Reproduction without males: parthenogenesis in the California condor

Parthenogenesis rarely occurs in vertebrates: it can be observed in sharks, rays, and lizards, among others. Scientists have also discovered this phenomenon more frequently in some captive bird species where the females are separated from the males – for example turkeys, chickens, and pygmy quails. However, the fact that female California condors are also capable of parthenogenesis is a new discovery.

For Oliver Ryder, the strangest aspect of this particular case is that the birds bearing the numbers SB260 and SB517 come from different mothers who not only lived with the males, but mated successfully – both before and after their first birth.

“What happened there? We don’t know,” Oliver Ryder says. “We just know it has happened a few times and in different women — and I think it will happen again.”

Virgin Birth: Rescued from Extinction?

Currently, just over three hundred California condors fly freely across the skies over California, Arizona, and Utah. according to Reshma Ramachandran, a reproductive physiologist and microbiologist at Mississippi State University in Starkville, may have caused parthenogenesis in the species — as a survival aid, so to speak. Ramachandran was not involved in the study.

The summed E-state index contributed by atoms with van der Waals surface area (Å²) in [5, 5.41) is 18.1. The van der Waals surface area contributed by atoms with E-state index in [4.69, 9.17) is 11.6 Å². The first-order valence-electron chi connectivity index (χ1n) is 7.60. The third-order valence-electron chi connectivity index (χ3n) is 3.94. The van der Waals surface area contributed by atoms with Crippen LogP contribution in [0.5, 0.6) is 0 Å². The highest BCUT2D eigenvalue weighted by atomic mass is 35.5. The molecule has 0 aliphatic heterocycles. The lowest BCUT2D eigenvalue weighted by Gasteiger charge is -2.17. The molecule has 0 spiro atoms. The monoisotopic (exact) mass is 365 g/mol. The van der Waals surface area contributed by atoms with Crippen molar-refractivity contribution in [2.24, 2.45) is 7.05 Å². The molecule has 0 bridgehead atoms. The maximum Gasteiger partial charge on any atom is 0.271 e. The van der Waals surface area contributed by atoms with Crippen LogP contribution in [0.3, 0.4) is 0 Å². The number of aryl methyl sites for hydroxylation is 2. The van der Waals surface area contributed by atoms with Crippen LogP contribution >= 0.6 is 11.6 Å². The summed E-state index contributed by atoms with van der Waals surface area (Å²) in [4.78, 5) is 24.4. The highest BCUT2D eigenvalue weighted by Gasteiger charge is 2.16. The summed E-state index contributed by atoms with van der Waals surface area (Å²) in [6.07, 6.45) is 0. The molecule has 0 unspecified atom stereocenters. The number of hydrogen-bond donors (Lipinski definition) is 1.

Facultative parthenogenesis has also been observed in other animal species in distress. For example, females of the critically endangered narrow-tooth sawmill, now breed without males due to the increasing shortage of sexual partners.

Whether this theory can be applied one-on-one in the case of the California condor is debatable. This is countered by the fact that in the females in which the virgin generation occurred, the possibilities of males and therefore mating were available. In addition, none of the males that resulted from parthenogenesis managed to survive long enough to reproduce on their own. SB260 died at age two, SB517 shortly before sexual maturity, which he would have reached at age eight. California condors can live up to 45 years.

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